On a chilly Monday afternoon in New York City, more than 100 women (and a few men) gathered on the stretch of Fifth Avenue right outside Trump Tower, shouting, “My body! My choice!”
The group had marched from Columbus Circle, along Central Park South, past groups of tourists and the doormen posted at gilded apartment buildings and clubs, carrying signs that read, “Not my president” and “Patriotic electors! Prevent our ruin!” among others.
Some women had taken time off work and school to attend the protest. Maki Obara, 37, and Laura Kimsey, 32, are both designers who left their office to be at the protest Monday afternoon.
“I was scared because I am a woman of color, I am an immigrant,” Obara told me. “I don’t want any other immigrants to be threatened or deported for no reason. A lot of us have earned the right to live here and I don’t want that taken away from us.”
The demonstrators were marching to protest threats to women’s rights and immigrants from the incoming Donald Trump administration (including reproductive rights, LGBTQ rights, and anti-discrimination protections). But they’re also protesting the election of Trump himself, given his record of sexist behavior throughout the campaign and before.
Another protester, Pam Rogers, 41, was with her children, Portia, 2, and Peter, 7.
“I think being a mom right now is really difficult with this kind of role model in the highest office of power in America right now. I’m really hoping we can do something to stop him from being in charge,” she said. “If he is definitely going to be our president, he has to hear us and he definitely can’t speak the way he did during the campaign. He can’t say terrible racist things, he can’t treat women like they’re not equal. It’s not OK.”
The scene in New York City was echoed across the country, with groups of protesters marching under the banner of a movement they’re calling “Women and Allies” in 30 different locations as wide-ranging as Salt Lake City, Oakland, and Eureka Springs, Arkansas.
Isabella Gutierrez, 21, is the organizer of the protest in New York City. She’s a screenwriting student at New York University and the daughter of Latinx immigrants.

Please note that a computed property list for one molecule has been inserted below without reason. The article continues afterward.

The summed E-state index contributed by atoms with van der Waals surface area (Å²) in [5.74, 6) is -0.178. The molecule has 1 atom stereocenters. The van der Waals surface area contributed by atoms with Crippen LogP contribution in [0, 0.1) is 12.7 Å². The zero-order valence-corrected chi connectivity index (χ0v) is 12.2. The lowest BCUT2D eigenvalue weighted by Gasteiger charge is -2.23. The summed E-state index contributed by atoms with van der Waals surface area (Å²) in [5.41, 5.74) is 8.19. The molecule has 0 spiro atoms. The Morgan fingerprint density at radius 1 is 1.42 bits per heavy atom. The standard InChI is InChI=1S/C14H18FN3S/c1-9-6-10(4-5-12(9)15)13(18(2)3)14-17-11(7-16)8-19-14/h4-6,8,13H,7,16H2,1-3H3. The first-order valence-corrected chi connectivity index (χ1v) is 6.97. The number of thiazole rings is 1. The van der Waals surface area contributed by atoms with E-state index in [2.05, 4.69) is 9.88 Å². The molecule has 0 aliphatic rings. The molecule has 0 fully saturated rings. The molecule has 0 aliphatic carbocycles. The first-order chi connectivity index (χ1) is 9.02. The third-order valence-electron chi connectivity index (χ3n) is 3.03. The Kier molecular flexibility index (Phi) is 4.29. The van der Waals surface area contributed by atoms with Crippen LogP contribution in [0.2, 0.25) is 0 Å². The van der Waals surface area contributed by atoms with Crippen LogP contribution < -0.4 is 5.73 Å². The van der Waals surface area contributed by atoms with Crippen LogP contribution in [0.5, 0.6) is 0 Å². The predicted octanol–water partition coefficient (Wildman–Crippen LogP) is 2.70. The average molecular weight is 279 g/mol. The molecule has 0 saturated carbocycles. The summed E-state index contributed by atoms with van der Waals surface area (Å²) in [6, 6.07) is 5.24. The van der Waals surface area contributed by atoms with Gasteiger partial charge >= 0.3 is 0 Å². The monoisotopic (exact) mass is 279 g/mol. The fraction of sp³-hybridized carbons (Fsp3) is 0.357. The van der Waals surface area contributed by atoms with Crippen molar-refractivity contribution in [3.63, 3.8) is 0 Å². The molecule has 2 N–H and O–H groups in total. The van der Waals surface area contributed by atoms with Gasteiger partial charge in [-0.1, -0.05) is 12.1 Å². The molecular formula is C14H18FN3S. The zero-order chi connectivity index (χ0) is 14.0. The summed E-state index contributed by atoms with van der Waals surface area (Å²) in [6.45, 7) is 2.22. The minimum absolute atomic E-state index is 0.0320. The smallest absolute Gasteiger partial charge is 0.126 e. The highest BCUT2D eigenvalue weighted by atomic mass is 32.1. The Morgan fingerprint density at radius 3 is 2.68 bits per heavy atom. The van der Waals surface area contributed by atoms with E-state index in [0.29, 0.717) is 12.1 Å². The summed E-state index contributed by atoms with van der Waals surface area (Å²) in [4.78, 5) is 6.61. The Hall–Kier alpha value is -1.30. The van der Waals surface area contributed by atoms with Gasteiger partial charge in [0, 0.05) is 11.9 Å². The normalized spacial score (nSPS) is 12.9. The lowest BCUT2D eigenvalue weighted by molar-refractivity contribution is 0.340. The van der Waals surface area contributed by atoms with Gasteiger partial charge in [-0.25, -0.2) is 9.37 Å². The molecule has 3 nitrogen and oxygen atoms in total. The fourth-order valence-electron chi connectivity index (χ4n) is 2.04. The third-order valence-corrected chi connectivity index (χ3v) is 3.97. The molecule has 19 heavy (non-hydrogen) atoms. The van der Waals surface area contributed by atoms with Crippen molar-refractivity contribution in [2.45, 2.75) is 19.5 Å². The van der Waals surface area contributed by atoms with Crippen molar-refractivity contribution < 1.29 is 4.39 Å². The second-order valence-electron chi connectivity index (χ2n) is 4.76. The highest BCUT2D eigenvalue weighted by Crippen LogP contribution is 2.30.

“We are going to protect women’s rights and the rights of all vulnerable groups that might come under threat by any legislation that they might try to pass. We want to mobilize as many people as possible and show our collective power as citizens and kind of just show them that we’re watching,” she said.
She told me she’s been inspired by connecting with older women who have been activists for women’s rights and civil rights for decades before.
Connecticut-based Anne Massaro, 68, is one of those women. She brought people in different cities together in the days following the election, connecting with women around the country through Facebook groups. Massaro says that as she watched the election results come in on November 8, she told me, she first felt disbelief, before remembering that as a former civil rights activist, she knows exactly how to channel her political dissent.
“I was really devastated and then I just picked myself up and said, ‘I know how to do this. I’m not a victim. I know how to do this,'” she said. “So I started getting on various sites that people were posting on… One thing I learned from the amazing Flo Kennedy, one of her favorite expressions was, ‘Don’t agonize, organize.’”
“I don’t want any other immigrants to be threatened or deported for no reason. A lot of us have earned the right to live here and I don’t want that taken away from us.”- Maki Obara
The protest, a week before the electoral college cast their votes to confirm Trump’s win, is aimed partly at asking those electors to reject Trump on the grounds that his presidency would be damaging to the American public.
Today’s marches aren’t connected to the demonstration that’s planned in Washington, DC, on January 20, the day that Trump will be inaugurated. But organizers say they were inspired by that plan to use today as an opportunity for woman (and their allies) to protest in their own cities, and before the electoral college has voted. Organizers called for women who couldn’t leave work today to take part to protest by means of an all-day spending boycott.
Massaro, the activist, is also a survivor of sexual assault, and says it’s been triggering for her to watch a man who’s been accused by multiple women of sexual harassment and assault rise to the most powerful office in America and become a world leader.
“We are going to stand together in solidarity so no woman in this country feels alone,” Massaro told me. “Secondly, we are going to tell the electoral college that we expect them to do the right thing by the American people and vote him out…And the third message is, we will not be bullied.”